Tuesday, March 20, 2007

Google's a Giggle

Legend has it that the Google name itself was a misspelling of Googol (a nonsense word meaning 10 to the power of 100, coined in 1920 by 9-year-old Milton Sirotta, when asked by his mathematician uncle, Edward Kasner, to think of a way of expressing an unimaginably long series of zeroes after an integer).

Larry Page and Sergey Brin, founders of Google, Inc

Two computer science students at Stanford University, Larry Page and Sergey Brin, became obsessed with the problem of trawling through rapidly increasing masses of documents to retrieve specific data. Their prototype search engine would be named Googol - but, as luck would have it, neither knew the "correct" spelling of the word, hence Google, Inc - which, in less than a decade, has enhanced the net worth of Larry Page and Sergey Brin, both only 34, to US16.6 billion, ranking them the 26th richest humans on Earth.

It's amazing how Google has insinuated itself into our virtual lives in just nine years. When a brandname becomes a commonly used verb, you know it's here to stay. Gone are the days when you had to go to your nearest library to look something up. These days you simply Google it.

I remember my very first email account on Hotmail, circa 1998. Then Yahoo! came along and lots of folks switched. In those pre-spam, pre-pps days, nobody even thought about mailbox capacity. Along with broadband came obese files and all it took was one inconsiderate friend to send you a 3MB file - and that was enough to jam your inbox. Then Google introduced Gmail with the incredible offer of one free gigabyte of storage space... and before long we had all these Google AdSense wordlinks popping up on every webpage. One of the most exciting ideas presented by Google is, of course, Google Earth - a program that allows you to zoom in on your own house from an earth-orbiting altitude (remember that poignant scene in Men In Black when Agent K decides to look in on his long-lost wife via live satellite feed on his computer?)

What's Larry Googling for?

What I personally like about Google is that they have managed to retain the quirky sense of humor that sets the best and brightest computer wizards apart from run-of-the-mill nerds. If you look to the right of Google's famous search bar and click on "Preferences" you'll be offered a vast choice of interface languages - including Esperanto, Pig Latin, Serbo-Croatian, Quecha, Scots Gaelic, Sundanese, Telugu, Tatar, Uighur, Xhosa, and Zulu. Just for the sheer hell of it, you may also opt for Bork, bork, bork!, Elmer Fudd, Hacker, and Klingon.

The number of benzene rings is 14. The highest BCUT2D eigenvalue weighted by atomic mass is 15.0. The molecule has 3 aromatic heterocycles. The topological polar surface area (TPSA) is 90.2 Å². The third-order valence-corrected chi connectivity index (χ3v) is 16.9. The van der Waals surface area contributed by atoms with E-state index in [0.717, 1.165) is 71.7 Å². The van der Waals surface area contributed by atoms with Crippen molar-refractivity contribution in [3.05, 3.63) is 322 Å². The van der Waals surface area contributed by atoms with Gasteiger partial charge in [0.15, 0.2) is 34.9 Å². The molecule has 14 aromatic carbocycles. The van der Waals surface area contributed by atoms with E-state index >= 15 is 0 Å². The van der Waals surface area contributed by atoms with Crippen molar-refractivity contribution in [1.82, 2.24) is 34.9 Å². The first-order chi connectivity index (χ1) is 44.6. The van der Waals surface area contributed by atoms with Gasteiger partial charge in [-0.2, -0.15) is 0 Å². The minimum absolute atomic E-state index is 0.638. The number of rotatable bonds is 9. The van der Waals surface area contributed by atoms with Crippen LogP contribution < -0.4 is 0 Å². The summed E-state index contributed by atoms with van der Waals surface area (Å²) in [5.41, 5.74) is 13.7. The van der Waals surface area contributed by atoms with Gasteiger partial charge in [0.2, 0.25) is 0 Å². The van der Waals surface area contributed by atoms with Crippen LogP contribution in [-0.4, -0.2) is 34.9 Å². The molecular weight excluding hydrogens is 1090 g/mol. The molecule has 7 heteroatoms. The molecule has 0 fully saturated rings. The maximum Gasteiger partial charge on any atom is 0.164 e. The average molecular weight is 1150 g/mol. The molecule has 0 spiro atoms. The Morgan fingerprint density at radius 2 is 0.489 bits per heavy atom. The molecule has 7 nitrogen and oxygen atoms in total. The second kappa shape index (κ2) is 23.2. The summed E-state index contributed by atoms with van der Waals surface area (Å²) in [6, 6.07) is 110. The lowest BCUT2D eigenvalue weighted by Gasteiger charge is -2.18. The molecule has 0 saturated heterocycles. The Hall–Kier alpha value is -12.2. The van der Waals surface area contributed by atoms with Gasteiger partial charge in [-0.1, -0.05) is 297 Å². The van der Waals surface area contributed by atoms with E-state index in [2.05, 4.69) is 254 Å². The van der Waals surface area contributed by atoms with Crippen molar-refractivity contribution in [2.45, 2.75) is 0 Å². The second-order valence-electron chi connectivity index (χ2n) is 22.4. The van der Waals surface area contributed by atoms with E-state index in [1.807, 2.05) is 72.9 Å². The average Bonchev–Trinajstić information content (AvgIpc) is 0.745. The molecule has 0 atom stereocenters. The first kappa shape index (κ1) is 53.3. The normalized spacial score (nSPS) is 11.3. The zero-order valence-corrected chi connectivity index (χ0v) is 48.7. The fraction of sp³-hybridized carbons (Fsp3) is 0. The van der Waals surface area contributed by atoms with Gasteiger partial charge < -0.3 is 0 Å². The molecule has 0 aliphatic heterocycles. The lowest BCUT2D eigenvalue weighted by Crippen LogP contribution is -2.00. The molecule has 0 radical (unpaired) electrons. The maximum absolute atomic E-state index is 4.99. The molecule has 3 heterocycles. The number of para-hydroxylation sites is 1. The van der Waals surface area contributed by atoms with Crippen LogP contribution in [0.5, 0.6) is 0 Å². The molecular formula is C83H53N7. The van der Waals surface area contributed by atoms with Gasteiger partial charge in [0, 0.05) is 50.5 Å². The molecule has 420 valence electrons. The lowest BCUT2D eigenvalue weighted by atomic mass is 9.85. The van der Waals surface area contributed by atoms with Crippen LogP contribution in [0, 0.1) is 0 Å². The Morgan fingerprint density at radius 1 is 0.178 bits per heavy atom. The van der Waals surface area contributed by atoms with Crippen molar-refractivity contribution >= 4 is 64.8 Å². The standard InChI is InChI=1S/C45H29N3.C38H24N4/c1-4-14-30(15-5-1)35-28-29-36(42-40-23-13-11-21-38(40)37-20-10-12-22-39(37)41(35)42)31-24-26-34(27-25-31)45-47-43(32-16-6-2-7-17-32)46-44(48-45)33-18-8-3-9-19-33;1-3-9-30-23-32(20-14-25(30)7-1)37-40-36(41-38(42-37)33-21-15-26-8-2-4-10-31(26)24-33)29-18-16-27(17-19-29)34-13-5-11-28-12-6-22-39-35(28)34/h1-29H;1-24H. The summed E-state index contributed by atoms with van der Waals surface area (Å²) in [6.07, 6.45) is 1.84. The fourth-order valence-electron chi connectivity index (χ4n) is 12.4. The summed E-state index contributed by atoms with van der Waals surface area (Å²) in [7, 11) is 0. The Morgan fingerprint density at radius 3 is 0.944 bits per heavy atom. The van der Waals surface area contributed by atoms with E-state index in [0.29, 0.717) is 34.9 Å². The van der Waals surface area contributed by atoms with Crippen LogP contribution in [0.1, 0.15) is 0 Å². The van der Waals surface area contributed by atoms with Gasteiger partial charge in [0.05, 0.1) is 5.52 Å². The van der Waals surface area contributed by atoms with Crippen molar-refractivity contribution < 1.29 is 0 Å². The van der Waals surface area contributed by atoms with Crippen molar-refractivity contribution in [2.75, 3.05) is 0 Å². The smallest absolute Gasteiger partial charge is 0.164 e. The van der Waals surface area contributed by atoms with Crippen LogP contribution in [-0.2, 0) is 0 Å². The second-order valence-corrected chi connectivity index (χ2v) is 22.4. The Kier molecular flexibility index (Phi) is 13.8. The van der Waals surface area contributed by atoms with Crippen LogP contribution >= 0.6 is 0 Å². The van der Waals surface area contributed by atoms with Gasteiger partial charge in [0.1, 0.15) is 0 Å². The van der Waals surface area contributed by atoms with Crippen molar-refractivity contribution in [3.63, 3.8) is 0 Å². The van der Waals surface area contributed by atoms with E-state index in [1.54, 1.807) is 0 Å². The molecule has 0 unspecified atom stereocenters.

When George W. Bush, "the worst president in history," bombed Baghdad in March 2003, his tech-savvy political detractors decided to "Google bomb" the White House, crosslinking Congressman Dick Gephardt's infamous description of Dubya as "a miserable failure" with the official White House website bio of President George W. Bush. Emails circulated the Internet urging people to key in "miserable failure" on Google - and then click on "I'm Feeling Lucky." It was absolutely brilliant and everybody was mystified by this remarkable show of quasi-omniscience by the #1 search engine. Pressure from the White House forced Google to fix the problem; and now when you key in "miserable failure" and hit "I'm Feeling Lucky" you get directed to a BBC news story, dated 7 December 2003, with the headline: 'Miserable failure' links to Bush, and the subheading: George W Bush has been Google bombed.

Indeed, internet guerrillas had a field day Google bombing Bush. Run a search for "weapons of mass destruction" and you'd hit on a spoof webpage announcing: "These Weapons of Mass Destruction cannot be displayed." You then had a choice of exiting the site gracefully - or typing the name of any country you wished to attack and hitting the REGIME CHANGE button. The site included a wry admonition: "If you are George Bush and typed the country's name in the address bar, make sure that it is spelled correctly (I-R-A-Q)."

Larry Page seems very pleased with his search results ;-)